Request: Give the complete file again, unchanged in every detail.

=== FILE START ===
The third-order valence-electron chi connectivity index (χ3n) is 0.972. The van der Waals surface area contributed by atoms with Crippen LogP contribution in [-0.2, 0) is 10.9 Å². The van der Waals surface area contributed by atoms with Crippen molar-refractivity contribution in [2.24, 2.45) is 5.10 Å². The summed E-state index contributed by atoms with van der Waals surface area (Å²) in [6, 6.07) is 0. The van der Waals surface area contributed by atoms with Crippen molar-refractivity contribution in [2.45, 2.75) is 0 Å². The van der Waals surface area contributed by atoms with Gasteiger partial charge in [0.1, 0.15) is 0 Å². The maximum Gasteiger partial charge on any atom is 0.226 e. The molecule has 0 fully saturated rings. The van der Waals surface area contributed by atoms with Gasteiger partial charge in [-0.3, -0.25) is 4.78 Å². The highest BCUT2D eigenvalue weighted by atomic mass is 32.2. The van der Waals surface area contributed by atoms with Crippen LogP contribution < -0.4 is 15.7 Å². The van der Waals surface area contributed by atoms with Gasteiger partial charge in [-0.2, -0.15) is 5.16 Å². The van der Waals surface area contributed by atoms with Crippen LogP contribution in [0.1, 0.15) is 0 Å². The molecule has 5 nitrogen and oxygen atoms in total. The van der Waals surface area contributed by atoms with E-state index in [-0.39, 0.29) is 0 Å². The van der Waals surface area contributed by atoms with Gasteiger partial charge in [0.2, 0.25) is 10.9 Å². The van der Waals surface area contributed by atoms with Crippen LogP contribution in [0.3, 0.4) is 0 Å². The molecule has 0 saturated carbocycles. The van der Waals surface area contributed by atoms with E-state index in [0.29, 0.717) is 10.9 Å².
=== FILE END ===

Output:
The third-order valence-electron chi connectivity index (χ3n) is 0.972. The van der Waals surface area contributed by atoms with Crippen LogP contribution in [-0.2, 0) is 10.9 Å². The van der Waals surface area contributed by atoms with Crippen molar-refractivity contribution in [2.24, 2.45) is 5.10 Å². The summed E-state index contributed by atoms with van der Waals surface area (Å²) in [6, 6.07) is 0. The van der Waals surface area contributed by atoms with Crippen molar-refractivity contribution in [2.45, 2.75) is 0 Å². The van der Waals surface area contributed by atoms with Gasteiger partial charge in [0.1, 0.15) is 0 Å². The maximum Gasteiger partial charge on any atom is 0.226 e. The molecule has 0 fully saturated rings. The van der Waals surface area contributed by atoms with Gasteiger partial charge in [-0.3, -0.25) is 4.78 Å². The highest BCUT2D eigenvalue weighted by atomic mass is 32.2. The van der Waals surface area contributed by atoms with Crippen LogP contribution < -0.4 is 15.7 Å². The van der Waals surface area contributed by atoms with Gasteiger partial charge in [-0.2, -0.15) is 5.16 Å². The van der Waals surface area contributed by atoms with Crippen LogP contribution in [0.1, 0.15) is 0 Å². The molecule has 5 nitrogen and oxygen atoms in total. The van der Waals surface area contributed by atoms with E-state index in [-0.39, 0.29) is 0 Å². The van der Waals surface area contributed by atoms with Gasteiger partial charge in [0.2, 0.25) is 10.9 Å². The van der Waals surface area contributed by atoms with Crippen LogP contribution in [0.3, 0.4) is 0 Å². The molecule has 0 saturated carbocycles. The van der Waals surface area contributed by atoms with E-state index in [0.29, 0.717) is 10.9 Å².